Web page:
Thursday, November 1, 2018

Nevada Senate Race May Be Decided in Reno and Washoe County

Unlike election 2016, the 2018 Nevada Senate race of incumbent Republican Dean Heller vs. challenger Democrat Jacky Rosen may come down to Reno and Washoe County:
When Catherine Cortez Masto became the first Latina elected to the United States Senate, some of Nevada’s political class called her “the senator from Clark County.” Her victory map from November 2016 looked like a cupful of water at the tip of an upturned gas can. Clark was the only county Cortez Masto won. It’s home to the Las Vegas Valley, 2.2 million people, and 70 percent of the state’s electorate. By running up the score in Clark, she did enough to overcome losses in rural counties and a narrow defeat in Washoe County, which encompasses Reno. ...

Libertarians, voters concerned about gun rights and federal land use, evangelical Christians, Mormons, and the business community are [Heller's] bedrock support. ...

[Rosen] may need “The [former Nevada Senator Harry] Reid Machine,” the coalition of union members, their families, and former campaign aides to Harry Reid who are actively canvassing in Reno and Las Vegas, to outdo itself. ...

The race may come down to the margin in “The Biggest Little City in the World”—Reno and its suburbs. Cortez Masto lost Washoe County, but by falling within 2 percentage points there, she kept intact the statewide lead she built in Clark County. This might explain why Heller has spent significant money claiming Rosen is in thrall to the ultimate Washoe County and Interior West boogeyman: California.

“That plays to the libertarian strand in Nevada,” says David Fott, a political scientist at the University of Nevada, Las Vegas. “It’s the fact that California is overwhelmingly Democratic, hostile to libertarianism, with high taxes, high cost of living, what some people have left California to escape.”
How to Win Nevada, by Dan Hernandez, POLITICO, October 27, 2018.

Monday, October 29, 2018

Nevada: Tax Haven of the West

Real estate industry disruptor Redfin labels Nevada a "tax haven of the West" in its recent article discussing U.S. internal migration trends and the reasons behind them:
[P]eople in expensive, high-tax coastal markets including San Francisco, New York, Los Angeles and Washington, D.C. searched for homes in metros like Phoenix, Las Vegas and Miami, where taxes are lower and housing is more affordable ....

Las Vegas, another low-tax haven, had the highest share of non-local searches. Forty-one percent of the people searching for homes in Las Vegas were searching from outside the metro area. Nearly 40 percent of these inbound searches originated in Los Angeles, followed by the San Francisco Bay Area (12%), Portland, Oregon (8%), and Seattle (5%). The influx of new residents to the area is causing prices and competition to accelerate. Median home prices in Las Vegas rose by 11 percent in July year over year, marking 17 months in a row of double-digit price growth.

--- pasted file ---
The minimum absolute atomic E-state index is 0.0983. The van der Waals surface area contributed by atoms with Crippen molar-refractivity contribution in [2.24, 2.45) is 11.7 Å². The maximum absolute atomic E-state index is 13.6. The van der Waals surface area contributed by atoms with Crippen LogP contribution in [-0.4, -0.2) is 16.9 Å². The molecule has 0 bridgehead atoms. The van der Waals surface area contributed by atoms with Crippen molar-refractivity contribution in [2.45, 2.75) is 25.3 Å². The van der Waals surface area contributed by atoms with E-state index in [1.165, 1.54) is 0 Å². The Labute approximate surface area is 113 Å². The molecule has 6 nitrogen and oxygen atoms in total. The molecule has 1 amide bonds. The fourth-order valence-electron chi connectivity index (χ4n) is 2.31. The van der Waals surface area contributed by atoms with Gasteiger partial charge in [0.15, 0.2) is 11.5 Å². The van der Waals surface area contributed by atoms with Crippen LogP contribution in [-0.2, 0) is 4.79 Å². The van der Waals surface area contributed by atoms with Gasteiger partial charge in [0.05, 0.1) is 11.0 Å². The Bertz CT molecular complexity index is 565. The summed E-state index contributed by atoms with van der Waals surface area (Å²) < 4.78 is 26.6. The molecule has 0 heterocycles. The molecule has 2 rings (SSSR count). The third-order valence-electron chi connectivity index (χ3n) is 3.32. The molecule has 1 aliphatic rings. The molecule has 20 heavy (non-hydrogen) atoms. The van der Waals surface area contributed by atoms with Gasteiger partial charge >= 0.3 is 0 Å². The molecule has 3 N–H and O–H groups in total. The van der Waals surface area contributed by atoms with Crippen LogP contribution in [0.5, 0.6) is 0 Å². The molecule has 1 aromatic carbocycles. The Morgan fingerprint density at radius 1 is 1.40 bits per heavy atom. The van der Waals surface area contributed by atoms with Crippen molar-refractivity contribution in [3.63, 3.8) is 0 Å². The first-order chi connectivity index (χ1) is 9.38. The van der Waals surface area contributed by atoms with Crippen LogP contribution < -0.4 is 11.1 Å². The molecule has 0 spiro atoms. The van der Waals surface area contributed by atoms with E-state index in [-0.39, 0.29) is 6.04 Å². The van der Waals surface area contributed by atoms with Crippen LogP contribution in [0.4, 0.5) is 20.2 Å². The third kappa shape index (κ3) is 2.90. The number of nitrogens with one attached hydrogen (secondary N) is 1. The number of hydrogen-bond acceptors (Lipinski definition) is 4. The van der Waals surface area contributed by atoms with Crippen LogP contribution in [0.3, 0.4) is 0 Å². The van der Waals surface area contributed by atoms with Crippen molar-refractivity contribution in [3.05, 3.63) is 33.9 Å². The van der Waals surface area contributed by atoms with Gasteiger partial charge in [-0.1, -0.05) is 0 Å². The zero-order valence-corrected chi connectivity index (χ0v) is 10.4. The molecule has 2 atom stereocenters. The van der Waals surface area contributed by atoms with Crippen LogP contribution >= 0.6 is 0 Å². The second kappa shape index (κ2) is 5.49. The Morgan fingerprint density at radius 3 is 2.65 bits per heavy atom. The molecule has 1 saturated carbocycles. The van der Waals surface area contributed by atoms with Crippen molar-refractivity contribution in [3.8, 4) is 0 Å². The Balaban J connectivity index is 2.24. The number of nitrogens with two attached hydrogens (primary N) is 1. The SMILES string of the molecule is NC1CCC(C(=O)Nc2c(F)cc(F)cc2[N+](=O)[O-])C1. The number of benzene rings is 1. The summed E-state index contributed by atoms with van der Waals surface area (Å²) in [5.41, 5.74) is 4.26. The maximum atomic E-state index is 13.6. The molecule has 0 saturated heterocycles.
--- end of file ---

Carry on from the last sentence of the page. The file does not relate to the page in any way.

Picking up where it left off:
“Affordability definitely plays a role in home searchers considering Las Vegas as their new home city,” said Nicole Lazarski, a Redfin agent in Las Vegas. “Even though home prices are climbing fast, they have still not returned to their 2007 height. With a median sale price around $270,000 in July, plus Nevada’s low property taxes and lack of a state income tax, it’s a very attractive place for people looking to leave California and other expensive places.”

In Las Vegas, the typical homeowner pays $1,500 (0.8%) in property taxes and about 8 percent in local sales taxes, with no state income tax, whereas in Los Angeles, the respective amounts are $3,600 (0.8%) property taxes, about 9 percent sales tax rate, and 8 percent state income tax rate.
Migration to Low-Tax Metros is Accelerating as More People Looked to Leave Expensive Coastal Areas in the Second Quarter by Alina Ptaszynski, Redfin.com, September 12, 2018

Tuesday, September 18, 2018

Reno Tahoe Office

My new primary office address and mailing address is 10775 Double R Blvd., Reno, NV 89521. 775-376-7155. By appointment only.
Google map: Law Office of Jonas M. Grant, A.P.C.

Monday, May 21, 2018

Class Action Waivers in Employment Agreements Upheld by Supreme Court

In the consolidated cases of Epic Systems Corp. v. Lewis, No. 16-285; Ernst & Young LLP et al. v. Morris et al., No. 16-300; and National Labor Relations Board v. Murphy Oil USA, Inc., et al., No. 16-307 (May 21, 2018), the Supreme Court has resolved a conflict amongst the U.S. Federal Circuit Courts, and once again the Ninth Circuit has been overruled. This time SCOTUS confirmed that class action waivers in employee arbitration agreements are enforceable (if properly drafted). The Supreme Court had previously ruled these as enforceable in consumer arbitration agreements in 2011. The favorable ruling for employers had been opposed by the Obama Administration and more recently supported by the Trump Administration.

This ruling is a valuable tool for Nevada employers if properly deployed.